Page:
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That the strained Italian asylum system does not always comply with applicable legislation is by now widely acknowledged. When procedures under the Dublin III Regulation nevertheless result in a decision to return a vulnerable person to Italy, the conditions related to this person’s return to Italy should be documented, to encourage Member States’ authorities to make better-informed decisions with regard to Dublin returns to Italy.
The Dublin Returnee Monitoring Project (DRMP) implemented by the Swiss Refugee Council, aims at documenting the return conditions of vulnerable persons returned to Italy under a Dublin procedure, and to make the data thus collected available to the relevant authorities and to the public.
Aim of the project
The Swiss Refugee Council and the Danish Refugee Council (DRC) started the project in 2016 and have jointly documented the return conditions (access to the asylum system and reception conditions) of vulnerable persons returned to Italy from a number of EU Member States and associated countries up until 2019. As of 2019, the project is continued by Swiss Refugee Council only. The methodology has remained the same. Data are collected through interviews with the returned persons, implemented by local collaborators over a period of several months starting from the day of their return. Thus far, the data show that access to the asylum system and reception conditions for vulnerable persons returned to Italy under a Dublin procedure are often not in line with legal requirements.
According to standing international case-law on Dublin returns (such as the judgments of the ECtHR in M.S.S. v. Belgium and Greece and later also in Tarakhel v. Switzerland, and in a similar vein the rulings of the CJEU in N.S, Abdullahi and more recently also C.K. and others v. Slovenija), any state bound by the Dublin regulation should abstain from returning a person under the regulation not only when there are ‘systematic flaws’ in the asylum system of the country to which the person would be returned, but also exceptionally when there are real and proven risks of inhuman and degrading treatment within the meaning of Article 4 of the Charter of Fundamental Rights of the European Union (or within the meaning of Article 3 of the ECHR) upon return of the person.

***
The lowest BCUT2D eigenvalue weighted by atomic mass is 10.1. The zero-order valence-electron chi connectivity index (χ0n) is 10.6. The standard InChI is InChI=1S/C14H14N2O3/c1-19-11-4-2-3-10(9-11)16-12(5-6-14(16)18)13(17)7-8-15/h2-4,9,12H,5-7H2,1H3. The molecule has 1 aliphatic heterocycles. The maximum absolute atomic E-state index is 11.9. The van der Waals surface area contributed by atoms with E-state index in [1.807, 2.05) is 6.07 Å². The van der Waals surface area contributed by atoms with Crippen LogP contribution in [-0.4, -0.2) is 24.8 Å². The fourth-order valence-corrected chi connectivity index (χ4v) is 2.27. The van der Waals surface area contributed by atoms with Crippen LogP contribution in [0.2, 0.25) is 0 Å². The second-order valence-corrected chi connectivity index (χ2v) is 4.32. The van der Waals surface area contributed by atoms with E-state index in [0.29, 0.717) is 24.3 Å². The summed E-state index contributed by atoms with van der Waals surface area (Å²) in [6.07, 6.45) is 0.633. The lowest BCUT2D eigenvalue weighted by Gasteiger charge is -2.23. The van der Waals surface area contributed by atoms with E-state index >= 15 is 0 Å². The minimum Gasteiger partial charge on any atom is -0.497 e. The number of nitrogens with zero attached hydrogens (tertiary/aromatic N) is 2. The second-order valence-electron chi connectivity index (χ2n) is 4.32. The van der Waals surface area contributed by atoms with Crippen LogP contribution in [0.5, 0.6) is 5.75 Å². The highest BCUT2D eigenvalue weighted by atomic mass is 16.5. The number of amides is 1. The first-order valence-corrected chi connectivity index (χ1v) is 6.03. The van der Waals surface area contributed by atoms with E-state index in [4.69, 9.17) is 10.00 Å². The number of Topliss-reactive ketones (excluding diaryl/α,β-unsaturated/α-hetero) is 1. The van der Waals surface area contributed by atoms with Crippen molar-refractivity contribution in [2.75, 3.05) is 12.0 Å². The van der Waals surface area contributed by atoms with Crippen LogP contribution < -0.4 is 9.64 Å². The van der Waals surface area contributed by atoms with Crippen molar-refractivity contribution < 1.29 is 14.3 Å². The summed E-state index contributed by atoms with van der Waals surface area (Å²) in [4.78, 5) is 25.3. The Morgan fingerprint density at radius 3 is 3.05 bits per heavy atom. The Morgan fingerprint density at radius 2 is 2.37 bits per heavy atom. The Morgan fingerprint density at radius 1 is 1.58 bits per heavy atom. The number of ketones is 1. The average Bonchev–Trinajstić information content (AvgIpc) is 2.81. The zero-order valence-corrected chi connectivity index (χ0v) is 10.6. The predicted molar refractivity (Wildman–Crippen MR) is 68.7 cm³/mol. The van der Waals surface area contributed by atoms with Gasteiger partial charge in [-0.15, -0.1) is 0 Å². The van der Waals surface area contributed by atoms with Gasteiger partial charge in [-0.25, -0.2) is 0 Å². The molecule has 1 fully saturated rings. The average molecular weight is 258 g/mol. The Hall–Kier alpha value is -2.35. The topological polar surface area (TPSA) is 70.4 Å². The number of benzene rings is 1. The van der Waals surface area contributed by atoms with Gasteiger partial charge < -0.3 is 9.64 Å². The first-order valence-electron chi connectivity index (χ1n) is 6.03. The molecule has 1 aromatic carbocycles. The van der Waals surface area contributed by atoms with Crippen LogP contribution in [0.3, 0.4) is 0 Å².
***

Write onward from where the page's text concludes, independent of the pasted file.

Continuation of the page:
By systematically collecting and publishing data on the conditions of vulnerable persons already returned to Italy under the Dublin Regulation, Swiss Refugee Council hopes to be able to prevent the infringement of the rights of vulnerable persons under international, European and national law by the return of such persons to Italy under the present circumstances. The first report of the project was published in 2017 and can be found here, the second report was published in december 2018. Already, the reports have been referred to by the judiciary of EU Member States to sustain a judgment, annulling a decision to transfer a person to Italy under the Dublin procedure. Swiss Refugee Council hopes that this will become common practice in the future.
How it works: documents for returnees
If possible, vulnerable persons that will be returned to Italy under the Dublin Regulation are informed about the project already in the transferring Member State. They are provided with this information sheet or at least with the contact information of Swiss Refugee Council, and consequently asked for their consent to join the project by signing the Power of Attorney. The collaborating person in the transferring Member State may note down relevant information regarding the transfer in the Referral Form, based on which Swiss Refugee Council will alert a local collaborators involved in the project, who will contact the returned person before or right after the transfer to Italy has taken place. After being transferred to Italy, the Dublin returnees will be interviewed by persons collaborating with Swiss Refugee Council in Italy in order for Swiss Refugee Council to document their situation in Italy.
How it works: documents for collaborators
Local collaborators are asked to become involved in the project based on their commitment to Swiss Refugee Council’s objectives and values. They are asked to sign a Contract of Collaboration and may be given a Confirmation of Collaboration, which will help them to identify themselves to the returned person or to relevant authorities. In case the collaborators need to make use of the services of an interpreter, they may use the Terms of Collaboration for Interpreters, which describes the role of the interpreter within the project. For a description of data protection measures that should be taken into account by all involved, the Terms of Collaboration offer a detailed overview of these and other measures. For further information the contact persons at Swiss Refugee Council can be consulted.
Organisation suisse d'aide aux réfugiés (OSAR)
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